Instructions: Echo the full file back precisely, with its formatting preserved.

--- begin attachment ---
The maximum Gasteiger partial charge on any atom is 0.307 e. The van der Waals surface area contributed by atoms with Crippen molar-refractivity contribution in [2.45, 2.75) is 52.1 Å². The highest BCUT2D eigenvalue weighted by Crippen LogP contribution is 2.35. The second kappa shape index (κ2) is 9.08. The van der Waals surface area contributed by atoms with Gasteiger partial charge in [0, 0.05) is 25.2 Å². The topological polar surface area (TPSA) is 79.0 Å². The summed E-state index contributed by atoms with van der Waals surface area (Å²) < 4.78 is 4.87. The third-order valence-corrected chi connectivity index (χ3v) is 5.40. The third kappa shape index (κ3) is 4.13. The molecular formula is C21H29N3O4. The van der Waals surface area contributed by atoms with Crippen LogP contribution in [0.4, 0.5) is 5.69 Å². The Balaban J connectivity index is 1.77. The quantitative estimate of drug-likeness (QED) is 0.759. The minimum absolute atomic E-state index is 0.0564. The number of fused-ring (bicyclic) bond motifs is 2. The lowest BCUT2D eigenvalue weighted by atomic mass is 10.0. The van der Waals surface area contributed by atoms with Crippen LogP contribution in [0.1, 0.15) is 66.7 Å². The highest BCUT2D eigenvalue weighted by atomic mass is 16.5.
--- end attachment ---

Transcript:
The maximum Gasteiger partial charge on any atom is 0.307 e. The van der Waals surface area contributed by atoms with Crippen molar-refractivity contribution in [2.45, 2.75) is 52.1 Å². The highest BCUT2D eigenvalue weighted by Crippen LogP contribution is 2.35. The second kappa shape index (κ2) is 9.08. The van der Waals surface area contributed by atoms with Gasteiger partial charge in [0, 0.05) is 25.2 Å². The topological polar surface area (TPSA) is 79.0 Å². The summed E-state index contributed by atoms with van der Waals surface area (Å²) < 4.78 is 4.87. The third-order valence-corrected chi connectivity index (χ3v) is 5.40. The third kappa shape index (κ3) is 4.13. The molecular formula is C21H29N3O4. The van der Waals surface area contributed by atoms with Crippen LogP contribution in [0.4, 0.5) is 5.69 Å². The Balaban J connectivity index is 1.77. The quantitative estimate of drug-likeness (QED) is 0.759. The minimum absolute atomic E-state index is 0.0564. The number of fused-ring (bicyclic) bond motifs is 2. The lowest BCUT2D eigenvalue weighted by atomic mass is 10.0. The van der Waals surface area contributed by atoms with Crippen LogP contribution in [0.1, 0.15) is 66.7 Å². The highest BCUT2D eigenvalue weighted by atomic mass is 16.5.